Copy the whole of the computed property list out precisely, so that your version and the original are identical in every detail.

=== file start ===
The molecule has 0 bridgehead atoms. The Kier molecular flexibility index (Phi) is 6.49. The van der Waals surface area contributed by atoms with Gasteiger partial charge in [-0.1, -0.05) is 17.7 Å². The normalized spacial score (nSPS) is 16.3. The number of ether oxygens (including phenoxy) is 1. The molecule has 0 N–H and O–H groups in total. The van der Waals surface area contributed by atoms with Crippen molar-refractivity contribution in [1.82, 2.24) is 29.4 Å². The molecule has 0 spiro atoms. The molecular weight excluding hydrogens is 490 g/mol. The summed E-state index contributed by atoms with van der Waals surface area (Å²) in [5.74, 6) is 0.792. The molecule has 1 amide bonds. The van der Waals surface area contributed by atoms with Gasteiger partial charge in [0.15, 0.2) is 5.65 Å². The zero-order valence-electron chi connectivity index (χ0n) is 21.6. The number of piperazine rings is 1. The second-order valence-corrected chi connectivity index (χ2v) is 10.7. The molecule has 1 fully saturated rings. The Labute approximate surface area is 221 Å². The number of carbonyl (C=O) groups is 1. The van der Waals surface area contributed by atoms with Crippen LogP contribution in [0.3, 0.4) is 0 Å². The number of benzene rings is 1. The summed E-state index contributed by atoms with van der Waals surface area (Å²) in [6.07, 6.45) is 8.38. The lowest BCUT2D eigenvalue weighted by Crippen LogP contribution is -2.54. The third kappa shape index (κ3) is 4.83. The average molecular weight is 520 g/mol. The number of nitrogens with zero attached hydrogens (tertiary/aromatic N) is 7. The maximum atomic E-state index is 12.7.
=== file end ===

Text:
The molecule has 0 bridgehead atoms. The Kier molecular flexibility index (Phi) is 6.49. The van der Waals surface area contributed by atoms with Gasteiger partial charge in [-0.1, -0.05) is 17.7 Å². The normalized spacial score (nSPS) is 16.3. The number of ether oxygens (including phenoxy) is 1. The molecule has 0 N–H and O–H groups in total. The van der Waals surface area contributed by atoms with Crippen molar-refractivity contribution in [1.82, 2.24) is 29.4 Å². The molecule has 0 spiro atoms. The molecular weight excluding hydrogens is 490 g/mol. The summed E-state index contributed by atoms with van der Waals surface area (Å²) in [5.74, 6) is 0.792. The molecule has 1 amide bonds. The van der Waals surface area contributed by atoms with Gasteiger partial charge in [0.15, 0.2) is 5.65 Å². The zero-order valence-electron chi connectivity index (χ0n) is 21.6. The number of piperazine rings is 1. The second-order valence-corrected chi connectivity index (χ2v) is 10.7. The molecule has 1 fully saturated rings. The Labute approximate surface area is 221 Å². The number of carbonyl (C=O) groups is 1. The van der Waals surface area contributed by atoms with Crippen LogP contribution in [0.3, 0.4) is 0 Å². The number of benzene rings is 1. The summed E-state index contributed by atoms with van der Waals surface area (Å²) in [6.07, 6.45) is 8.38. The lowest BCUT2D eigenvalue weighted by Crippen LogP contribution is -2.54. The third kappa shape index (κ3) is 4.83. The average molecular weight is 520 g/mol. The number of nitrogens with zero attached hydrogens (tertiary/aromatic N) is 7. The maximum atomic E-state index is 12.7.